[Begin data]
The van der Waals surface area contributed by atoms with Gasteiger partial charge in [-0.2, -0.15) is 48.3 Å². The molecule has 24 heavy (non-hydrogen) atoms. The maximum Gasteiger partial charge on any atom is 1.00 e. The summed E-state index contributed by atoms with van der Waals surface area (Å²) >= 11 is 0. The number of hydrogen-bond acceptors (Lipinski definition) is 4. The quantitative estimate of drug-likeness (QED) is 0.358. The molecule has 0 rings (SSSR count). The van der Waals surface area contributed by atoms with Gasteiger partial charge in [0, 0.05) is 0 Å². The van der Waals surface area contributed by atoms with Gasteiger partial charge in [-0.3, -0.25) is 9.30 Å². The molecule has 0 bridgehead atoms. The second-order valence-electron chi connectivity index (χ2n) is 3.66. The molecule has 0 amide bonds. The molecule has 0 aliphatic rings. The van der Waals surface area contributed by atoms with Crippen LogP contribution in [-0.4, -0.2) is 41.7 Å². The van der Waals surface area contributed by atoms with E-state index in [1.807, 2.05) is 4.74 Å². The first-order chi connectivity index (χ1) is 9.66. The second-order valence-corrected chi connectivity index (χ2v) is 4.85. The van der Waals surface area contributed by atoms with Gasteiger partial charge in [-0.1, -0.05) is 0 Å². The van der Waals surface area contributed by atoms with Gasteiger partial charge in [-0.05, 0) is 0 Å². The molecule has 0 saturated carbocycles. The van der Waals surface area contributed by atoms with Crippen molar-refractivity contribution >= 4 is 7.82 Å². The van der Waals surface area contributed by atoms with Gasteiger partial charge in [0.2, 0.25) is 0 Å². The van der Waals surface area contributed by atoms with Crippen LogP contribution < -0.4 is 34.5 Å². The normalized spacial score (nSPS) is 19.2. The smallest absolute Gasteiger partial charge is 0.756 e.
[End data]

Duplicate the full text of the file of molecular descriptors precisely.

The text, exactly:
The van der Waals surface area contributed by atoms with Gasteiger partial charge in [-0.2, -0.15) is 48.3 Å². The molecule has 24 heavy (non-hydrogen) atoms. The maximum Gasteiger partial charge on any atom is 1.00 e. The summed E-state index contributed by atoms with van der Waals surface area (Å²) >= 11 is 0. The number of hydrogen-bond acceptors (Lipinski definition) is 4. The quantitative estimate of drug-likeness (QED) is 0.358. The molecule has 0 rings (SSSR count). The van der Waals surface area contributed by atoms with Gasteiger partial charge in [0, 0.05) is 0 Å². The van der Waals surface area contributed by atoms with Gasteiger partial charge in [-0.3, -0.25) is 9.30 Å². The molecule has 0 bridgehead atoms. The second-order valence-electron chi connectivity index (χ2n) is 3.66. The molecule has 0 amide bonds. The molecule has 0 aliphatic rings. The van der Waals surface area contributed by atoms with Crippen LogP contribution in [-0.4, -0.2) is 41.7 Å². The van der Waals surface area contributed by atoms with E-state index in [1.807, 2.05) is 4.74 Å². The first-order chi connectivity index (χ1) is 9.66. The second-order valence-corrected chi connectivity index (χ2v) is 4.85. The van der Waals surface area contributed by atoms with Gasteiger partial charge in [-0.1, -0.05) is 0 Å². The van der Waals surface area contributed by atoms with Gasteiger partial charge in [-0.05, 0) is 0 Å². The molecule has 0 saturated carbocycles. The van der Waals surface area contributed by atoms with Crippen molar-refractivity contribution >= 4 is 7.82 Å². The van der Waals surface area contributed by atoms with Gasteiger partial charge in [0.2, 0.25) is 0 Å². The van der Waals surface area contributed by atoms with Crippen LogP contribution < -0.4 is 34.5 Å². The normalized spacial score (nSPS) is 19.2. The smallest absolute Gasteiger partial charge is 0.756 e.